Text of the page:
“Singing that way was actually a good relief because from my whole life leading up to that I was really hard on myself to sing,” he says. “I would sing something 40 times until I got it right. But now I feel lucky to be able to get three lines out.” 

When Deady and Glakas met to discuss the collaboration for the first time, Deady realized that her collaborator’s journey and family were important roles for the song and his story. Deady says she remembers how the musician “kept expressing how much his family supported him during that time, but also how it created some sort of distance between them at the same time.” 

That is the duality she sought to depict in the video for “Underground”: hiding from the people who are most important to you in whatever ways you can and failing to express your truth, because as in the case of Glakas’ experience, finding the words can involve dealing with both emotional and physical pain. After he told Deady how much time he spent during the pandemic in his music room, she wanted to bring that safe place to life and incorporate it as part of the narrative in the video. 

Glakas’ family appears in the video as well, doing what they do in real life as described to Deady: his two kids playing under his desk and his wife checking on him every once in a while. The student director hoped to capture a time capsule of Glakas’ life, a memento of that whole period he endured. Unlike the first time she made a music video, this time Deady had more experience and a bigger crew.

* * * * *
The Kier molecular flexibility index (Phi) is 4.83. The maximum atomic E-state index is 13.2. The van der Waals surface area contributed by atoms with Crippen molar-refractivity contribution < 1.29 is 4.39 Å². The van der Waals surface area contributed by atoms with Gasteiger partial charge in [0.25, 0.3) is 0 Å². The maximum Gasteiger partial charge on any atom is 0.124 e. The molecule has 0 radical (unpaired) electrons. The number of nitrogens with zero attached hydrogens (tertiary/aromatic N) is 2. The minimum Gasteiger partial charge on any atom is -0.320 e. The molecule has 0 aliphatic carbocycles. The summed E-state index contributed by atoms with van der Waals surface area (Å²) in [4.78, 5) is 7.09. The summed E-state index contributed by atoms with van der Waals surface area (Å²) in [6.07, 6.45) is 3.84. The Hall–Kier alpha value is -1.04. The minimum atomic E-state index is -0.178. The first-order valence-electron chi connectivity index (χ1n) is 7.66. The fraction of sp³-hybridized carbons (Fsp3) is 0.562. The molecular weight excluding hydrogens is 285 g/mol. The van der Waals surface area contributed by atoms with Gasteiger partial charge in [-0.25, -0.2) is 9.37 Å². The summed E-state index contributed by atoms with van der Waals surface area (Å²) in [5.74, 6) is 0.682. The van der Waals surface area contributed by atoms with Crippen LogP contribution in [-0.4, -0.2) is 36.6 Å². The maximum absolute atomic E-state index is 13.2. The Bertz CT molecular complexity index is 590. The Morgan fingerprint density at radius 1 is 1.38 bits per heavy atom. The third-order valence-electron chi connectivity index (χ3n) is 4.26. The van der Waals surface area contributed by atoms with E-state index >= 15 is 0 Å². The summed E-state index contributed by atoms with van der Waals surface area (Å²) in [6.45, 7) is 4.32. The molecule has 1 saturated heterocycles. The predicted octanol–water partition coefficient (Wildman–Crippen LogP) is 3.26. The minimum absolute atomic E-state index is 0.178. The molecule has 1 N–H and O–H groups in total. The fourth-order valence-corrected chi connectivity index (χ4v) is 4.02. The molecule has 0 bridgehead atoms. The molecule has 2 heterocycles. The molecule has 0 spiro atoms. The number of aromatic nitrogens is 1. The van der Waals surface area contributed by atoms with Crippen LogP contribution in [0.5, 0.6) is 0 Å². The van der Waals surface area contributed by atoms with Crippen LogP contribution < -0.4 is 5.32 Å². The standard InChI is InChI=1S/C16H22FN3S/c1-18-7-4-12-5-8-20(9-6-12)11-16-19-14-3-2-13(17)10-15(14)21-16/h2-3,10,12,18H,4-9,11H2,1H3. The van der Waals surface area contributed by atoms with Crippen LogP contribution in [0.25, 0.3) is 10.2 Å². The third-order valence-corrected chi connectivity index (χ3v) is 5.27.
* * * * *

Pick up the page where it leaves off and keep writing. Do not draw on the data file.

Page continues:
Glakas, colorfully lit by his computer screen in a still of the “Underground” music video.

“I think my mark is the concept of dreaming. Whether it be nightmares or aspirations or just absolute confusion. I want to personify what’s going on in our heads and make it a visually moving piece of art,” she says.

In “Underground” she shows the struggle of a man, both husband and father, finding himself and the warmth of those he loves in the music he plays. Their collaboration is a testament to the talent of these two ACC students and the possibilities available by connecting with others in mutual artistic endeavors – a task now made easier through the Creative Co-Lab program that Deady oversees herself as part of her job at ACC.

The young film director now holds her two certificates in RTF and works in ACC as a Teacher’s Assistant. For the Creative Co-Labs Connect program, she keeps track of the current and past projects that students submit.

“We have received 220 submissions in total, and 50 this spring semester,” Deady says, “I like the work and I like seeing what ACC students are up to. Sometimes I get to read the scripts or if I see something and I know of someone who could do it, I can like bring it to their attention or reach out to that person and like be like, ‘hey, I know someone who might work for what you’re looking for,’” Deady says with a smile. On a creative level, she is coming up with new scripts and thinking of possibly turning a music video idea she has into a narrative piece. 

On the other hand, Glakas, working on his Digital Composition degree, has performed his songs for the Flex Factory Concert Series at ACC’s Highland Campus and Kick Butt Coffee. Now, he is focusing on bringing to life a new challenging idea: to incorporate theater into his musical performance. He is searching for dancers and actors at ACC who would like to join his new, collaborative endeavor. 

“There’s so many of these kinds of projects,” Glakas reflected. “I think there’s so many people who are so good at so many different things. And you grow so much and it helps you to connect with so many things about yourself, and grow more than you would ever do it alone.”


You can find the “Underground” music video here.